Antidepressants May Cause Depression and Suicidality

March 22, 2004

March 22, 2004 — The U.S. Food and Drug Administration (FDA) has asked manufacturers of the several antidepressant drugs to include in their labeling a warning statement that recommends close observation of adult and pediatric patients treated with their agents for worsening depression or the emergence of suicidality

The antidepressant drugs are fluoxetine (Prozac), sertraline (Zoloft), paroxetine (Paxil), fluvoxamine (Luvox), citalopram (Celexa), escitalopram (Lexapro), bupropion (Wellbutrin), venlafaxine (Effexor), nefazodone (Serzone), and mirtazapine (Remeron).

Several of these drugs are approved for the treatment of obsessive-compulsive disorder in pediatric patients (sertraline, fluoxetine, fluvoxamine). Only fluoxetine is approved for use in children with major depressive disorder. None of these drugs are approved as monotherapy in treating bipolar depression, either in adults or children, and fluvoxamine is not approved as an antidepressant in the U.S.

The FDA has been closely reviewing the results of antidepressant studies in children since June 2003, after an initial report appeared to suggest increased risk of suicidal thoughts and actions in the pediatric population, according to today's advisory.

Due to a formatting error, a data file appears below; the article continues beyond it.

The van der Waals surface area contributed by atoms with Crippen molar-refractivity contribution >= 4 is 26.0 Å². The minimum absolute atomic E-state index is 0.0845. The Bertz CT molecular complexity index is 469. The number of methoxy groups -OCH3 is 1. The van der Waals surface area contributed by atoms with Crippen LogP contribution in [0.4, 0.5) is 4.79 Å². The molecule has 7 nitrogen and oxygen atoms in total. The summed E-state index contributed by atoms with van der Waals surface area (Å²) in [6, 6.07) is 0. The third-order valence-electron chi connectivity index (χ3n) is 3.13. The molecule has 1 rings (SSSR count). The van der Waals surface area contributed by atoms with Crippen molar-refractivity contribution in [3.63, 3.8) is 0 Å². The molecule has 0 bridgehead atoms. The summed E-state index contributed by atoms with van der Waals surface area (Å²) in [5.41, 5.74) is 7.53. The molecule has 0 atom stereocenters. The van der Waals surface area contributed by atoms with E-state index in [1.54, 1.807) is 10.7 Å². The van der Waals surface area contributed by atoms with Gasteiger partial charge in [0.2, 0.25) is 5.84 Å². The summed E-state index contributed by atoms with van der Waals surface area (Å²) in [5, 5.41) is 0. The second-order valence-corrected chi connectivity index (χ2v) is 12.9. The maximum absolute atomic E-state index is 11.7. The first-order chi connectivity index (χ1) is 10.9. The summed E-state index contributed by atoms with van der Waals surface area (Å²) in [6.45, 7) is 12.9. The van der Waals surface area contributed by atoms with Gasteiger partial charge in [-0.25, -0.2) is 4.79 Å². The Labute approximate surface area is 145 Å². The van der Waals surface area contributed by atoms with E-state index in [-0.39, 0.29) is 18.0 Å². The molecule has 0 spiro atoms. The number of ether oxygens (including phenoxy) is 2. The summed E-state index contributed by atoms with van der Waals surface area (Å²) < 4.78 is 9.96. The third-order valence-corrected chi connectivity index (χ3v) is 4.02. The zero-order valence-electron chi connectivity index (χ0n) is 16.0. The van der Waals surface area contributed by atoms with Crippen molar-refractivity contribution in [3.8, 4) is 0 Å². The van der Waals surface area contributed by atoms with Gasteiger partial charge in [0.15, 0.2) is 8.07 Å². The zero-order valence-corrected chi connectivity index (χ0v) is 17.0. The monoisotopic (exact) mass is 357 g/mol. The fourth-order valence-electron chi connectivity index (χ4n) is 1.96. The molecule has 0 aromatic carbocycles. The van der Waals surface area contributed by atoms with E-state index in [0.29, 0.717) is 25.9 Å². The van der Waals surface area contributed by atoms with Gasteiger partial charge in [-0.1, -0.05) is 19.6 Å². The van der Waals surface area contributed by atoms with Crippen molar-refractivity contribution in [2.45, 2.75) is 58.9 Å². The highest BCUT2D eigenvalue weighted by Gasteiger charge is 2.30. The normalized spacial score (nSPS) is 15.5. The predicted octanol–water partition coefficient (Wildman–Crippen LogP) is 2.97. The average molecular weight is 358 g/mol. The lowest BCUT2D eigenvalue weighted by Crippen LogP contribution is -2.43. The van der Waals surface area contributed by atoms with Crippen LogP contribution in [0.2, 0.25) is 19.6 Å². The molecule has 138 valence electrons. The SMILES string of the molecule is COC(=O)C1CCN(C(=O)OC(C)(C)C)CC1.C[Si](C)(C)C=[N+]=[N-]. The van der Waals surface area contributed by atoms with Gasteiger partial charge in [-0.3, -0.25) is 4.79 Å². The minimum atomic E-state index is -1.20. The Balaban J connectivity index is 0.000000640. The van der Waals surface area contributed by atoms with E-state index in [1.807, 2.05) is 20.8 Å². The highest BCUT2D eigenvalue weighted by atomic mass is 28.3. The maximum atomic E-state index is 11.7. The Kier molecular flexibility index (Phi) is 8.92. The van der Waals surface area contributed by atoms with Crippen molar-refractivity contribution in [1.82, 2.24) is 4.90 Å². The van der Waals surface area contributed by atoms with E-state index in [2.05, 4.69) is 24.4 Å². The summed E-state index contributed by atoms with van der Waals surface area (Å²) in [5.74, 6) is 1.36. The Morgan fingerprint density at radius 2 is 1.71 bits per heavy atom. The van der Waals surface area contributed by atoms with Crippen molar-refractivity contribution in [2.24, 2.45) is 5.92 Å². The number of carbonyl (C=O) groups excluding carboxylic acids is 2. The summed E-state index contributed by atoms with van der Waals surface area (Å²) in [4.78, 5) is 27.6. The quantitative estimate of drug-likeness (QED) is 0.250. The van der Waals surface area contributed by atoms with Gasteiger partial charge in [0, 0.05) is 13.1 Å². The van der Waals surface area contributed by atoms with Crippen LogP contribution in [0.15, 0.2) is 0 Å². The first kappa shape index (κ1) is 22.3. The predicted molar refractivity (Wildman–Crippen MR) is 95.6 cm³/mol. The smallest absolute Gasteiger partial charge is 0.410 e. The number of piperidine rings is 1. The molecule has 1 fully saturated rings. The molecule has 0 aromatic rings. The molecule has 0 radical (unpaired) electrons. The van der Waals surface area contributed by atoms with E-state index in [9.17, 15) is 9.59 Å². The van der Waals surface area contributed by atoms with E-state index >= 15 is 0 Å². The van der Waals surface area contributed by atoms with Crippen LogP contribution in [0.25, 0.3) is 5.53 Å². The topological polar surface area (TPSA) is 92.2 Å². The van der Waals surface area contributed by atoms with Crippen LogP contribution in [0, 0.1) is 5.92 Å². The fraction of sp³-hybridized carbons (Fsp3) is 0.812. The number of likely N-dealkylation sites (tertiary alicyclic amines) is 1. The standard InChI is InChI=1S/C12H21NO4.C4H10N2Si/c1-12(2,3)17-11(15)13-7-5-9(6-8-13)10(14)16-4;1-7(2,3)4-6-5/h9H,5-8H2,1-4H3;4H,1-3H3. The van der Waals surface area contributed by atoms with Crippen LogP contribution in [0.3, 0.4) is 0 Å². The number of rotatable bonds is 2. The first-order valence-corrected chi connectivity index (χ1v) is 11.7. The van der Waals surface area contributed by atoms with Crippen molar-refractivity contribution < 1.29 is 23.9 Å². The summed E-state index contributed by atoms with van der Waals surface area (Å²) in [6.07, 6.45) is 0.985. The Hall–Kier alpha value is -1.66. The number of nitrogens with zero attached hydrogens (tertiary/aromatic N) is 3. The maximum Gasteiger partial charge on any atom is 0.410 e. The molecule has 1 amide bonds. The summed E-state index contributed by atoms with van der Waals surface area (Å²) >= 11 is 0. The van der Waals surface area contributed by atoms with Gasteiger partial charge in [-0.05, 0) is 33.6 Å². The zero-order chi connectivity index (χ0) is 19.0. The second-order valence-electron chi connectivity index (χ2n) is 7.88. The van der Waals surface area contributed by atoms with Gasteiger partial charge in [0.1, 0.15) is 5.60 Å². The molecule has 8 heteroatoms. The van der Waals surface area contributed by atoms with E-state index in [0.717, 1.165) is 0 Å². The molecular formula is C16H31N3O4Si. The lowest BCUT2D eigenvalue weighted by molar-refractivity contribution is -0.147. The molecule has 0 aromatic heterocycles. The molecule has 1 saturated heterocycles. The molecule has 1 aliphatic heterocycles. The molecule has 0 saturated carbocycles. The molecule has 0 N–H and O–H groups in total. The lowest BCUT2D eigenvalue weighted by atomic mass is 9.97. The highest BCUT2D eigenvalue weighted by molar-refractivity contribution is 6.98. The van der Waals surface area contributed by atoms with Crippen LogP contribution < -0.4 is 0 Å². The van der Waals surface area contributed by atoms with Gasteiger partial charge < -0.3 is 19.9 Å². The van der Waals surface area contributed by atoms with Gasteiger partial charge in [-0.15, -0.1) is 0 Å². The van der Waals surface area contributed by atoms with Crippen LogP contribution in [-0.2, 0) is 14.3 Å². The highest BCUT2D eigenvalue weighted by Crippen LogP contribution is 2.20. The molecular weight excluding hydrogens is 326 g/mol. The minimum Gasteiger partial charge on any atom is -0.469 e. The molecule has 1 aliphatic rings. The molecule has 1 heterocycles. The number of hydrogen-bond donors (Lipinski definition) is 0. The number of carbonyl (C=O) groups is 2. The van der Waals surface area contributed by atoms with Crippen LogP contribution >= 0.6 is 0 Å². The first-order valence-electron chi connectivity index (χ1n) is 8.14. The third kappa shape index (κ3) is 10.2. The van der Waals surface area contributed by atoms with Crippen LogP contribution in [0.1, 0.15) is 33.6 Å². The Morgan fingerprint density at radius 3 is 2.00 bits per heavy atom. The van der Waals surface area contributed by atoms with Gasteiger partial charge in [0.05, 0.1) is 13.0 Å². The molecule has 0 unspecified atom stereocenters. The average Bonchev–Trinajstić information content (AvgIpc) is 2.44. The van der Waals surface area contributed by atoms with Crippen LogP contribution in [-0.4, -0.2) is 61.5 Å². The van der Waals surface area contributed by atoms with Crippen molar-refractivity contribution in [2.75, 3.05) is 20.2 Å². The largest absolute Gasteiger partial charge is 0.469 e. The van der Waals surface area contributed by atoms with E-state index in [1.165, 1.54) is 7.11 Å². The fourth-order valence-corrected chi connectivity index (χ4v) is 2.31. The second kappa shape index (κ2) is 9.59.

Although it is unclear whether antidepressants contribute to the emergence of suicidal thinking and behavior, these interim actions are intended to draw more attention to the need for careful monitoring of patients being treated with these drugs, especially at the beginning of therapy and during dose changes.

Discontinuation of medication may be appropriate in patients whose depression is persistently worse or whose emergent suicidality is severe, abrupt in onset, or was not part of the patient's presenting symptoms. Therapy changes should be made under the guidance of a physician, as certain medications should be tapered rather than stopped abruptly.

The warning also alerts physicians, patients, and caregivers to symptoms such as anxiety, agitation, panic attacks, insomnia, irritability, hostility, impulsivity, akathisia, hypomania, and mania in patients being treated with antidepressants for major depressive disorder as well as other indications. According to the FDA, there is concern that patients who experience one or more of these symptoms may be at increased risk for worsening depression or suicidality.

Because antidepressants are believed to have the potential for inducing manic episodes in patients with bipolar disorder, the FDA recommends that physicians be particularly vigilant in screening and monitoring patients who may be at risk.

The FDA is continuing to review available clinical trial data for pediatric patients with depression and other psychiatric disorders to determine whether there is evidence that some or all antidepressants increase the risk of suicidality in children.

Later this summer, the FDA plans to update the Psychopharmacological Drugs Advisory Committee (PDAC) and the Pediatric Subcommittee of the Anti-Infective Drugs Advisory Committee (Peds AC) about the results of this review.

In the interim, the FDA plans to work closely with each of the nine manufacturers of the antidepressants involved to optimize safe drug use and implement proposed labeling changes and other safety communications in a timely manner.

Reviewed by Gary D. Vogin, MD



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